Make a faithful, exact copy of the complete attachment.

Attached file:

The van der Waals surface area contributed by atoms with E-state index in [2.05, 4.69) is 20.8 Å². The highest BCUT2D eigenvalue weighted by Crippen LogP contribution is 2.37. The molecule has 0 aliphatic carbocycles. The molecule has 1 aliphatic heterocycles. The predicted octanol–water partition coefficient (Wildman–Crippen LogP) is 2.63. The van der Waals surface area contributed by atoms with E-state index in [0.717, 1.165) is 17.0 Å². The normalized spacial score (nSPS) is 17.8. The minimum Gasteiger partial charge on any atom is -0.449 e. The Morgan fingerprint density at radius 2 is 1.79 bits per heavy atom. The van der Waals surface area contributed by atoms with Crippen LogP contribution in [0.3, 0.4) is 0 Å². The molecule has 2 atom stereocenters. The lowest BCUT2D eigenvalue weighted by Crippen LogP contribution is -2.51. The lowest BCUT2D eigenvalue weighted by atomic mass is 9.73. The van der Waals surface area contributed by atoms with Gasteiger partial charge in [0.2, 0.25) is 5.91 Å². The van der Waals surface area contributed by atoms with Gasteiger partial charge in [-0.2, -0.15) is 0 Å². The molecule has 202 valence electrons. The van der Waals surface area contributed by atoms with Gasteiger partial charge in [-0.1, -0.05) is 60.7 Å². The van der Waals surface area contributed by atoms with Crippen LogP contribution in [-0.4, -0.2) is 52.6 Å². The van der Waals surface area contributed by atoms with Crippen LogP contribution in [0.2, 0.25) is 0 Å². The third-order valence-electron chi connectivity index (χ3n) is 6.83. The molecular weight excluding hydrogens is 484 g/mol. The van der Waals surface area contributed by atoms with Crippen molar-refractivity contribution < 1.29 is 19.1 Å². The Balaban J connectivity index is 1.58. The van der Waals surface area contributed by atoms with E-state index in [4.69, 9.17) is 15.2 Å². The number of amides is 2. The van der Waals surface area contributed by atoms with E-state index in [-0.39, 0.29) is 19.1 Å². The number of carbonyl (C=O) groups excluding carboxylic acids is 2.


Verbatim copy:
The van der Waals surface area contributed by atoms with E-state index in [2.05, 4.69) is 20.8 Å². The highest BCUT2D eigenvalue weighted by Crippen LogP contribution is 2.37. The molecule has 0 aliphatic carbocycles. The molecule has 1 aliphatic heterocycles. The predicted octanol–water partition coefficient (Wildman–Crippen LogP) is 2.63. The van der Waals surface area contributed by atoms with E-state index in [0.717, 1.165) is 17.0 Å². The normalized spacial score (nSPS) is 17.8. The minimum Gasteiger partial charge on any atom is -0.449 e. The Morgan fingerprint density at radius 2 is 1.79 bits per heavy atom. The van der Waals surface area contributed by atoms with Crippen LogP contribution in [0.3, 0.4) is 0 Å². The molecule has 2 atom stereocenters. The lowest BCUT2D eigenvalue weighted by Crippen LogP contribution is -2.51. The lowest BCUT2D eigenvalue weighted by atomic mass is 9.73. The van der Waals surface area contributed by atoms with Gasteiger partial charge in [0.2, 0.25) is 5.91 Å². The van der Waals surface area contributed by atoms with Gasteiger partial charge in [-0.2, -0.15) is 0 Å². The molecule has 202 valence electrons. The van der Waals surface area contributed by atoms with Gasteiger partial charge in [-0.1, -0.05) is 60.7 Å². The van der Waals surface area contributed by atoms with Crippen LogP contribution in [-0.4, -0.2) is 52.6 Å². The van der Waals surface area contributed by atoms with Crippen LogP contribution in [0.2, 0.25) is 0 Å². The third-order valence-electron chi connectivity index (χ3n) is 6.83. The molecular weight excluding hydrogens is 484 g/mol. The van der Waals surface area contributed by atoms with Crippen molar-refractivity contribution < 1.29 is 19.1 Å². The Balaban J connectivity index is 1.58. The van der Waals surface area contributed by atoms with E-state index in [4.69, 9.17) is 15.2 Å². The number of amides is 2. The van der Waals surface area contributed by atoms with E-state index in [-0.39, 0.29) is 19.1 Å². The number of carbonyl (C=O) groups excluding carboxylic acids is 2.